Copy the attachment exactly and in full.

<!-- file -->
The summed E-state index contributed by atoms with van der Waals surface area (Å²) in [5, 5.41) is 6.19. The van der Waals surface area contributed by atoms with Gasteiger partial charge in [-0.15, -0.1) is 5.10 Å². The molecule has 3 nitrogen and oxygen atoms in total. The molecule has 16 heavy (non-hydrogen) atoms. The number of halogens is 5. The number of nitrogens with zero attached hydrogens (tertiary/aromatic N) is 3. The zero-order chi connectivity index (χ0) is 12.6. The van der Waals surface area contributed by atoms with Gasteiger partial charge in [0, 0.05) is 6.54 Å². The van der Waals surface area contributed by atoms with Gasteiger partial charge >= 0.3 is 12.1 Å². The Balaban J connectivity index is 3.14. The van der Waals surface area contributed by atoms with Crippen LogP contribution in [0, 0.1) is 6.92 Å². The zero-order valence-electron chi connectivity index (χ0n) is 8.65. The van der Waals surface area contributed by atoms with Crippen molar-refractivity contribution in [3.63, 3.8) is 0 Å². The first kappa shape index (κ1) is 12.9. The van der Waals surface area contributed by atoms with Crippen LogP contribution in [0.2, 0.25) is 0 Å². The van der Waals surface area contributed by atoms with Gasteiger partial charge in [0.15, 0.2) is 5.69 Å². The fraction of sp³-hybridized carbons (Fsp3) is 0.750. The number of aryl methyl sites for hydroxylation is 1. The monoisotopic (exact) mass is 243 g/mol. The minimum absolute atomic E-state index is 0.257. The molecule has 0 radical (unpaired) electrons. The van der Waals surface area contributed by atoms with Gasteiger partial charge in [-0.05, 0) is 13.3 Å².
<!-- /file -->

The summed E-state index contributed by atoms with van der Waals surface area (Å²) in [5, 5.41) is 6.19. The van der Waals surface area contributed by atoms with Gasteiger partial charge in [-0.15, -0.1) is 5.10 Å². The molecule has 3 nitrogen and oxygen atoms in total. The molecule has 16 heavy (non-hydrogen) atoms. The number of halogens is 5. The number of nitrogens with zero attached hydrogens (tertiary/aromatic N) is 3. The zero-order chi connectivity index (χ0) is 12.6. The van der Waals surface area contributed by atoms with Gasteiger partial charge in [0, 0.05) is 6.54 Å². The van der Waals surface area contributed by atoms with Gasteiger partial charge >= 0.3 is 12.1 Å². The Balaban J connectivity index is 3.14. The van der Waals surface area contributed by atoms with Crippen LogP contribution in [0, 0.1) is 6.92 Å². The zero-order valence-electron chi connectivity index (χ0n) is 8.65. The van der Waals surface area contributed by atoms with Crippen molar-refractivity contribution in [3.63, 3.8) is 0 Å². The first kappa shape index (κ1) is 12.9. The van der Waals surface area contributed by atoms with Crippen LogP contribution in [0.2, 0.25) is 0 Å². The van der Waals surface area contributed by atoms with Gasteiger partial charge in [0.15, 0.2) is 5.69 Å². The fraction of sp³-hybridized carbons (Fsp3) is 0.750. The number of aryl methyl sites for hydroxylation is 1. The monoisotopic (exact) mass is 243 g/mol. The minimum absolute atomic E-state index is 0.257. The molecule has 0 radical (unpaired) electrons. The van der Waals surface area contributed by atoms with Gasteiger partial charge in [-0.05, 0) is 13.3 Å².